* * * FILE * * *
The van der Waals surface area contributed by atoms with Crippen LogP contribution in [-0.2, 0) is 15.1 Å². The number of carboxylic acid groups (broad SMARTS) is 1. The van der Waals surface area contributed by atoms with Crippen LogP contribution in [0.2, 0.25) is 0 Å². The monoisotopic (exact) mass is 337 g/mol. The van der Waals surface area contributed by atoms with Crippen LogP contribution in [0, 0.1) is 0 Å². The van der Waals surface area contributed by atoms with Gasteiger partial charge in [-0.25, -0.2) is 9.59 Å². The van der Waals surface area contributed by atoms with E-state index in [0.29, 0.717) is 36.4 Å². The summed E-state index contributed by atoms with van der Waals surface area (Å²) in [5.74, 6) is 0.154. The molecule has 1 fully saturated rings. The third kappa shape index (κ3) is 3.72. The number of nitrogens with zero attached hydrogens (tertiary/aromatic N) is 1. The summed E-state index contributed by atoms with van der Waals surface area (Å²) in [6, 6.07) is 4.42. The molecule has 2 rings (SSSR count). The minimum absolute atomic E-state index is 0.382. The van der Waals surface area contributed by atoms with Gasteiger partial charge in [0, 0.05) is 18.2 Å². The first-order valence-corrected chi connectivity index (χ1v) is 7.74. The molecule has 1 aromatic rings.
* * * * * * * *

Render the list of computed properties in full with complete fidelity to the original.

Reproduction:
The van der Waals surface area contributed by atoms with Crippen LogP contribution in [-0.2, 0) is 15.1 Å². The number of carboxylic acid groups (broad SMARTS) is 1. The van der Waals surface area contributed by atoms with Crippen LogP contribution in [0.2, 0.25) is 0 Å². The monoisotopic (exact) mass is 337 g/mol. The van der Waals surface area contributed by atoms with Crippen LogP contribution in [0, 0.1) is 0 Å². The van der Waals surface area contributed by atoms with Gasteiger partial charge in [-0.25, -0.2) is 9.59 Å². The van der Waals surface area contributed by atoms with E-state index in [0.29, 0.717) is 36.4 Å². The summed E-state index contributed by atoms with van der Waals surface area (Å²) in [5.74, 6) is 0.154. The molecule has 1 fully saturated rings. The third kappa shape index (κ3) is 3.72. The number of nitrogens with zero attached hydrogens (tertiary/aromatic N) is 1. The summed E-state index contributed by atoms with van der Waals surface area (Å²) in [6, 6.07) is 4.42. The molecule has 2 rings (SSSR count). The minimum absolute atomic E-state index is 0.382. The van der Waals surface area contributed by atoms with Gasteiger partial charge in [0, 0.05) is 18.2 Å². The first-order valence-corrected chi connectivity index (χ1v) is 7.74. The molecule has 1 aromatic rings.